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Bacterial cytokinesis is initiated by the assembly of a ring-like structure (the Z ring) at mid-cell that drives cell division through constriction. Two studies now provide new insights into the positioning and membrane association of two components of the Streptococcus pneumoniae Z ring, the tubulin-related GTPase FtsZ and the actin-related protein FtsA.

Self-polymerization of FtsZ, the main component of the Z ring, marks the first step in bacterial cytokinesis as it provides an anchor for the accumulation of several other proteins that together form the division septum. Until now, a couple of systems have been identified to position the Z ring in bacteria. The Min and nucleoid occlusion systems are the best characterized to date; they prevent FtsZ ring formation near the cell poles and the nucleoid, respectively. However several bacteria, including the human pathogen S. pneumoniae, lack these systems, and how correct Z ring positioning is achieved in these bacteria remained unclear. Fleurie et al. now identify the S. pneumoniae protein mid-cell-anchored protein Z (MapZ) as a key factor that controls positioning of the Z ring. Using fluorescence microscopy of live cells, they showed that MapZ forms a ring-like structure that colocalizes with the Z ring at mid-cell, whereas mutant cells lacking MapZ had mislocalized Z rings and exhibited morphological and growth defects. Interestingly, time-lapse and three-dimensional structured illumination microscopy experiments revealed that at the onset of cell elongation (which precedes cell division), the MapZ ring splits into two rings that migrate from mid-cell to the future division sites of the daughter cells, whereas the position of the FtsZ ring remains unchanged. Subsequently, a third MapZ ring forms at mid-cell, followed by splitting of the FtsZ ring, which moves to the outer MapZ rings at the newly established division sites. The remaining MapZ–FtsZ ring at mid-cell constricts and eventually closes to complete cytokinesis. These findings suggest that MapZ functions as a permanent marker of future cell division sites and positions the Z ring to ensure accurate cell division.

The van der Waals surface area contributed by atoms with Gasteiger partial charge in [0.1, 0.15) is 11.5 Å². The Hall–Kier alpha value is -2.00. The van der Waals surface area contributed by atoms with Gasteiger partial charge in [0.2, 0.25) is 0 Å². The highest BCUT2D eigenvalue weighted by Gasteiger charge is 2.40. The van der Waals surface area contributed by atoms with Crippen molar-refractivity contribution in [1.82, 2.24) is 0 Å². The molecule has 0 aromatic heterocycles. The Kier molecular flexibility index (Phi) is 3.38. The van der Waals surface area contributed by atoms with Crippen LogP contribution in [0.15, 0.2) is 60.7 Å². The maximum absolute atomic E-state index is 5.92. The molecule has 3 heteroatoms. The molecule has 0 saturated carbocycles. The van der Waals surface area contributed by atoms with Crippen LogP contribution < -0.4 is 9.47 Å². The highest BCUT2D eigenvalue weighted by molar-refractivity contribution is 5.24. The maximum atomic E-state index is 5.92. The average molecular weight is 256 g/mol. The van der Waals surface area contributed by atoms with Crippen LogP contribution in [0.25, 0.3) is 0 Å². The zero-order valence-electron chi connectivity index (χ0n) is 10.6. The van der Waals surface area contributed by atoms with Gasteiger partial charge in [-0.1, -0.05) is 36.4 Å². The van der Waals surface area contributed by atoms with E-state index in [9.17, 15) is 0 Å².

Next, the authors showed that MapZ binds directly to the cell wall component peptidoglycan and that MapZ rings were mislocalized in cells in which peptidoglycan synthesis was inhibited. This, together with the finding that migration of the MapZ rings was coordinated with cell wall synthesis, suggests that MapZ rings are permanently associated with pepitdoglycan and that they are pushed apart during cell elongation. Thus, the migration of MapZ to the future division sites is coupled to cell wall synthesis. Finally, the authors demonstrated that MapZ and FtsZ directly interact, and disruption of this association resulted in FtsZ mislocalization and asymmetric cell division, supporting the notion that MapZ positions the Z ring during cytokinesis.

In a second study, Krupka et al. showed that the carboxyl terminus of S. pneumoniae FtsA, which anchors the Z ring to the cell membrane during division, functions as an intramolecular switch that controls FtsA polymerization and membrane attachment. In the absence of ATP, FtsA exists as monomers in the cytoplasm. Nucleotide binding to FtsA triggers a conformational shift in the FtsA C-terminal domain that promotes the interaction between FtsA monomers and thus polymerization. In addition, in the ATP-bound state, a C-terminal-located amphipathic helix that contains the membrane-targeting sequence shifts its position towards the membrane, which enables FtsA membrane attachment. The authors propose that local enrichment of FtsA polymers might cause membrane alterations that initiate cell division.

both studies provide novel mechanistic insights into bacterial cytokinesis

In summary, both studies provide novel mechanistic insights into bacterial cytokinesis. The MapZ protein identified by Fleurie et al., and thus possibly the MapZ-dependent pathway, is conserved in most other Lactobacillales that lack known FtsZ regulatory systems, which highlights the diversity of cell division mechanisms that have evolved in bacteria.